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Getting Things Done. The Art of Stress-Free Productivity (Englisch) Taschenbuch – 31. Dezember 2002

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Amazon.de

With first-chapter allusions to martial arts, "flow," "mind like water," and other concepts borrowed from the East (and usually mangled), you'd almost think this self-helper from David Allen should have been called Zen and the Art of Schedule Maintenance.

Not quite. Yes, Getting Things Done offers a complete system for downloading all those free-floating gotta-do's clogging your brain into a sophisticated framework of files and action lists--all purportedly to free your mind to focus on whatever you're working on. However, it still operates from the decidedly Western notion that if we could just get really, really organized, we could turn ourselves into 24/7 productivity machines. (To wit, Allen, whom the New Economy bible Fast Company has dubbed "the personal productivity guru," suggests that instead of meditating on crouching tigers and hidden dragons while you wait for a plane, you should unsheathe that high-tech saber known as the cell phone and attack that list of calls you need to return.)

As whole-life-organizing systems go, Allen's is pretty good, even fun and therapeutic. It starts with the exhortation to take every unaccounted-for scrap of paper in your workstation that you can't junk, The next step is to write down every unaccounted-for gotta-do cramming your head onto its own scrap of paper. Finally, throw the whole stew into a giant "in-basket"

That's where the processing and prioritizing begin; in Allen's system, it get a little convoluted at times, rife as it is with fancy terms, subterms, and sub-subterms for even the simplest concepts. Thank goodness the spine of his system is captured on a straightforward, one-page flowchart that you can pin over your desk and repeatedly consult without having to refer back to the book. That alone is worth the purchase price. Also of value is Allen's ingenious Two-Minute Rule: if there's anything you absolutely must do that you can do right now in two minutes or less, then do it now, thus freeing up your time and mind tenfold over the long term. It's commonsense advice so obvious that most of us completely overlook it, much to our detriment; Allen excels at dispensing such wisdom in this useful, if somewhat belabored, self-improver aimed at everyone from CEOs to soccer moms (who we all know are more organized than most CEOs to start with). --Timothy Murphy -- Dieser Text bezieht sich auf eine vergriffene oder nicht verfügbare Ausgabe dieses Titels.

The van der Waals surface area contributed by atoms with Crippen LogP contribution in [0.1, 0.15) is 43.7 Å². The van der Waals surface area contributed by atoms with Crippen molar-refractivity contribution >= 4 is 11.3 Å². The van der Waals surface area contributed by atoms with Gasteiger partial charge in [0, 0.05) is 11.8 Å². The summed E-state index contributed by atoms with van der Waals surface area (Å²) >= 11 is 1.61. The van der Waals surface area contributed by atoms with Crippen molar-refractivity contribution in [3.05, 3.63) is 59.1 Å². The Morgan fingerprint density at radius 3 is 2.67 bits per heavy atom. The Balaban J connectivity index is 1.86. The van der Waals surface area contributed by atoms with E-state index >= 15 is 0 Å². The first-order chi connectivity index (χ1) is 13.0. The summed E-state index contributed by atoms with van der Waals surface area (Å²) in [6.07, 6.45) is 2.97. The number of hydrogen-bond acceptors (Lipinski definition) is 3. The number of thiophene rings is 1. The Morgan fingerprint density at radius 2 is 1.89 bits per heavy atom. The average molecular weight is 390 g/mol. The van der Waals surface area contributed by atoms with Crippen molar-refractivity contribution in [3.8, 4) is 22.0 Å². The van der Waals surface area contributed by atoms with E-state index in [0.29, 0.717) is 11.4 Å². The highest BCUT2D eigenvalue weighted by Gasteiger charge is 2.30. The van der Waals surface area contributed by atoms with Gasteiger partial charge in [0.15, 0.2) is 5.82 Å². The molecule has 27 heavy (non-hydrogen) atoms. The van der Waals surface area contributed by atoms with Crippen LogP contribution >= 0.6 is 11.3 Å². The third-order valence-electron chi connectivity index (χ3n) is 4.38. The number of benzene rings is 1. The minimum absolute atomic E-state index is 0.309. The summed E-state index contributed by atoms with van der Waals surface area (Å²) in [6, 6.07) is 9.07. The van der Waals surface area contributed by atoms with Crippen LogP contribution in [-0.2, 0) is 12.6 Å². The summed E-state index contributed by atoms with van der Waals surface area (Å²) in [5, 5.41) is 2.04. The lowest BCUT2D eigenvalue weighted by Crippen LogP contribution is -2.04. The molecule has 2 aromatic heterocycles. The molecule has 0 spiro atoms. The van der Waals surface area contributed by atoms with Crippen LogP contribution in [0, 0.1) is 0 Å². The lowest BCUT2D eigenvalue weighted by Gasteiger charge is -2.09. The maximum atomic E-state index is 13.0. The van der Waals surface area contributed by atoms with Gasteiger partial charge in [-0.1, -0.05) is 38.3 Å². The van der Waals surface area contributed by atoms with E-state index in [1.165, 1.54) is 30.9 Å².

Pressestimmen

“I am a devout, card-carrying GTD true believer. . . . The entire approach has boosted not only my productivity but also my wider well-being. But what amazes me just as much is how deeply GTD has taken hold around the world. . . . This is a genuine movement.”
—Daniel H. Pink, author of Drive

Getting Things Done offers help building the new mental skills needed in an age of multitasking and overload.”
Sue Shellenbarger, The Wall Street Journal

“I recently attended David’s seminar on getting organized, and after seeing him in action I have hope. . . . David Allen’s seminar was an eye-opener.”
Stewart Alsop, Fortune

“Allen drops down from high-level philosophizing to the fine details of time management. Take a minute to check this one out.”
Mark Henricks, Entrepreneur

“David Allen’s productivity principles are rooted in big ideas . . . but they’re also eminently practical.”
Keith H. Hammonds, Fast Company

“David Allen brings new clarity to the power of purpose, the essential nature of relaxation, and deceptively simple guidelines for getting things done. He employs extensive experience, personal stories, and his own recipe for simplicity, speed, and fun.”
Frances Hesselbein, chairman, board of governors, Leader to Leader Institute

“Anyone who reads this book can apply this knowledge and these skills in their lives for immediate results.”
Stephen P. Magee, chaired professor of business and economics, University of Texas at Austin

“A true skeptic of most management fixes, I have to say David’s program is a winner!”
Joline Godfrey, CEO, Independent Means, Inc., and author of Our Wildest Dreams 

Getting Things Done describes an incredibly practical process that can help busy people regain control of their lives. It can help you be more successful. Even more important, it can help you have a happier life!”
Marshall Goldsmith, coeditor, The Leader of the Future and Coaching for Leadership

“WARNING: Reading Getting Things Done can be hazardous to your old habits of procrastination. David Allen’s approach is refreshingly simple and intuitive. He provides the systems, tools, and tips to achieve profound results.”
Carola Endicott, director, Quality Resources, New England Medical Center  -- Dieser Text bezieht sich auf eine vergriffene oder nicht verfügbare Ausgabe dieses Titels.

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